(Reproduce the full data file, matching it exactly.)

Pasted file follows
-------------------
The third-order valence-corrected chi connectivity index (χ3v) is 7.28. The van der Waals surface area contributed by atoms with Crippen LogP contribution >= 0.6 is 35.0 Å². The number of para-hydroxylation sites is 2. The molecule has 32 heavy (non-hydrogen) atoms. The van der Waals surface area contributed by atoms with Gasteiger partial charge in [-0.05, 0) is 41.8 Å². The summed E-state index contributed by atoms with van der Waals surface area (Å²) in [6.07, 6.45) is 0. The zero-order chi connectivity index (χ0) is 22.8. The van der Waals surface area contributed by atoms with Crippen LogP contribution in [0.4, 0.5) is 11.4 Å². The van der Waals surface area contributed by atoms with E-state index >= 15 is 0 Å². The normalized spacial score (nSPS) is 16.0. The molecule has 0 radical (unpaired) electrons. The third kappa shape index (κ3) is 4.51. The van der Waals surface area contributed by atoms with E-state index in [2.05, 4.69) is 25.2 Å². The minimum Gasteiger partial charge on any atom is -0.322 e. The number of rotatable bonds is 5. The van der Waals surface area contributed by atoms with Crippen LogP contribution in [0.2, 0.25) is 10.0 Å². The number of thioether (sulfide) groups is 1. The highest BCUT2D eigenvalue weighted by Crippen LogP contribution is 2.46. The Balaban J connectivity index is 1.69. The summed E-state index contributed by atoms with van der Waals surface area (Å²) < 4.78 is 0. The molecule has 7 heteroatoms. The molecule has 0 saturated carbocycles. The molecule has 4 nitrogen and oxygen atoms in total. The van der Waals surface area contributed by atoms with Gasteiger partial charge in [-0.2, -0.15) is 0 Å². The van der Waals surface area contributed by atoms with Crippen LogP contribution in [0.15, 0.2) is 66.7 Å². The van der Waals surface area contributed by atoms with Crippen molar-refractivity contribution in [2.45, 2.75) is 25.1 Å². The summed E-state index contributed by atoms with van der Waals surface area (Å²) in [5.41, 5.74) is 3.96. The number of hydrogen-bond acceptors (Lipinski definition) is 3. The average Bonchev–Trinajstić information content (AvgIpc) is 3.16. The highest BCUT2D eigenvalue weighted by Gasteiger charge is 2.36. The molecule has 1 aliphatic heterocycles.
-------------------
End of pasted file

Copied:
The third-order valence-corrected chi connectivity index (χ3v) is 7.28. The van der Waals surface area contributed by atoms with Crippen LogP contribution >= 0.6 is 35.0 Å². The number of para-hydroxylation sites is 2. The molecule has 32 heavy (non-hydrogen) atoms. The van der Waals surface area contributed by atoms with Gasteiger partial charge in [-0.05, 0) is 41.8 Å². The summed E-state index contributed by atoms with van der Waals surface area (Å²) in [6.07, 6.45) is 0. The zero-order chi connectivity index (χ0) is 22.8. The van der Waals surface area contributed by atoms with Crippen LogP contribution in [0.4, 0.5) is 11.4 Å². The van der Waals surface area contributed by atoms with E-state index >= 15 is 0 Å². The normalized spacial score (nSPS) is 16.0. The molecule has 0 radical (unpaired) electrons. The third kappa shape index (κ3) is 4.51. The van der Waals surface area contributed by atoms with E-state index in [2.05, 4.69) is 25.2 Å². The minimum Gasteiger partial charge on any atom is -0.322 e. The number of rotatable bonds is 5. The van der Waals surface area contributed by atoms with Crippen LogP contribution in [0.2, 0.25) is 10.0 Å². The number of thioether (sulfide) groups is 1. The highest BCUT2D eigenvalue weighted by Crippen LogP contribution is 2.46. The Balaban J connectivity index is 1.69. The summed E-state index contributed by atoms with van der Waals surface area (Å²) < 4.78 is 0. The molecule has 7 heteroatoms. The molecule has 0 saturated carbocycles. The molecule has 4 nitrogen and oxygen atoms in total. The van der Waals surface area contributed by atoms with Gasteiger partial charge in [-0.2, -0.15) is 0 Å². The van der Waals surface area contributed by atoms with Crippen LogP contribution in [0.15, 0.2) is 66.7 Å². The van der Waals surface area contributed by atoms with Crippen molar-refractivity contribution in [2.45, 2.75) is 25.1 Å². The summed E-state index contributed by atoms with van der Waals surface area (Å²) in [5.41, 5.74) is 3.96. The number of hydrogen-bond acceptors (Lipinski definition) is 3. The average Bonchev–Trinajstić information content (AvgIpc) is 3.16. The highest BCUT2D eigenvalue weighted by Gasteiger charge is 2.36. The molecule has 1 aliphatic heterocycles.